For us, over-communication, making sure we understand one another, and planning our schedules to accommodate one another is essential. A really good thing for our marriage was a Couples Communication course that we took together while we were still in China a little over a year after getting married. It taught us how to communicate, to understand where the other person is coming from, and specifically, to be able to ask questions in such a way that we can understand why the other person is reacting to a certain circumstance the way they are. This course made a space for each person to share all of the different angles of emotion that a certain circumstance would bring about. (It literally created a space as each person was required a stand on a mat that had certain categories of speaking and listening, helping the couple commuicate and understand one another's needs.) That short course really gave us a framework of communication so that in heated moments one of us (usually Dave) can can step into the listener role and say “what I hear you saying is..... is there anything else?”

Once we actually hear each other, it's easier to implement strategies in our day that help meet one another's needs. For example, I might be exhausted, having a fat day, annoyed at the never-ending mess of crumbs in our living/dining room, and feeling at the brink of going crazy because I haven't had a minute to myself to make sense of the day. I may be feeling the pressure of my other commitments coming at me and be completely unprepared for them. Dave might be overwhelmed because he sees our bank account and wonders where groceries are coming from in the next month, plus he has 3 final papers coming down the pipeline and library hours he still needs to put in along with caring for the kids while I work. We're both stressed and both have legitimate needs that in our current state of mind we are unable to meet for one another.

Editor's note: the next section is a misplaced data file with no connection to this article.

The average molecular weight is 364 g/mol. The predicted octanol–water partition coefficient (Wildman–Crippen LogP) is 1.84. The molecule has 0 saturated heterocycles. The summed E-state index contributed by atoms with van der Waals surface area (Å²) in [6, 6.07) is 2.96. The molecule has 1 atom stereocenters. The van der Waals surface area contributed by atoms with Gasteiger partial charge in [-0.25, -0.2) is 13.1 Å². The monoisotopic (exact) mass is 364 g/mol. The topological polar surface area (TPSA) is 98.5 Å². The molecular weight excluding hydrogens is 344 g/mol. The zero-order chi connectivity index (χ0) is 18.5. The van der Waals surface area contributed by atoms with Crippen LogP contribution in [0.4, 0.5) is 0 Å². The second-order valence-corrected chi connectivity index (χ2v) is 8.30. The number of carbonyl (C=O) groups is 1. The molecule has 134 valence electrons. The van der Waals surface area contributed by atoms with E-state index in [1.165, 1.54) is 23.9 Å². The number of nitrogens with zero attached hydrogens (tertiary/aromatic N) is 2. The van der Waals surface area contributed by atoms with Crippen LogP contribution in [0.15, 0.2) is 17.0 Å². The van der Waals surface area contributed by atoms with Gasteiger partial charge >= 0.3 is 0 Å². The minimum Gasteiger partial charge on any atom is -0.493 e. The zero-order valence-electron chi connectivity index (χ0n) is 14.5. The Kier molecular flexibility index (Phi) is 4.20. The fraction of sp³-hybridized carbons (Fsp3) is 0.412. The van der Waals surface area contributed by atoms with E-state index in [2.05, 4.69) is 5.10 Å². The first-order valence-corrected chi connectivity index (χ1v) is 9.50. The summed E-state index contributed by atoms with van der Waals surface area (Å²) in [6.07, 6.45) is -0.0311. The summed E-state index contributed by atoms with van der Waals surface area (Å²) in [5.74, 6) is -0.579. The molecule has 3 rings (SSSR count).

So, how do we deal with that?

Pause. (We actually have a “Pause” symbol for when our words become weapons and our arguments are headed south fast.)

Get the kids fed and in bed.

Sit down to talk with a cup of tea.

Show genuine care and listen to one another. What are the joys, hopes, frustrations, needs, and wants each person has for themselves and for the family?

Articulate what the other is feeling so that they know you understand them.

Really have one another's best in mind and trust that is reciprocated. (What really is best for this person?)

Remember that God has a purpose for bringing you together and seek God for the particular purpose (and it can change!).

Communicate what you feel you need and what you really need. (There's a difference between needs and wants--but sometimes these are one and the same!)  I might want a full-time nanny and a membership to a classy gym, but maybe running with friends 4 mornings a week and investing in a good jogging stroller might still allow me to get the exercise I want and need!  Dave might want to run a marathon and then sit in the library for 10 hours per day soaking in the Regent experience, but maybe making space for him to run a couple mornings a  week and scheduling study time at regular intervals can also work.  

Pull out the calendar and start plugging in the necessities. You might have to cut some things out before adding anything more. Maybe overcommitment to various things--even if these are good things--is taking a toll on your marriage.

Keep the other's best in mind as you try and implement your calendar (i.e., Pull your spouse out of bed when your alarm goes off so that you can have that scheduled quiet time before the kids wake up -- and don't get cranky when your spouse reminds you that you need to do what you had put as a "must do" on the calendar!)  

Cheer each other on because what you are doing—being married and dependant on one another, living life together, raising a family together, following God together, and trying your hardest to discern what He might be asking of you in a particular moment isn't easy. But it's worth it.

And guess what, God has your best in mind too!


  1. Katie, thanks for sharing such practical ideas. Joel and I have certainly learned and experienced that concept of "having each other's best in mind." We like to call it "Assuming positive intent." We attempt to assume the other person had your best in mind when they made a decision or did something, even if it didn't exactly work out the way they thought it would. Or if you interpreted it differently than it was intended.

    Keep writing! I'm loving these tips!

  2. I think you're so right, Hillary. It helps avoid some arguments because you don't get all bent out of shape for no reason:)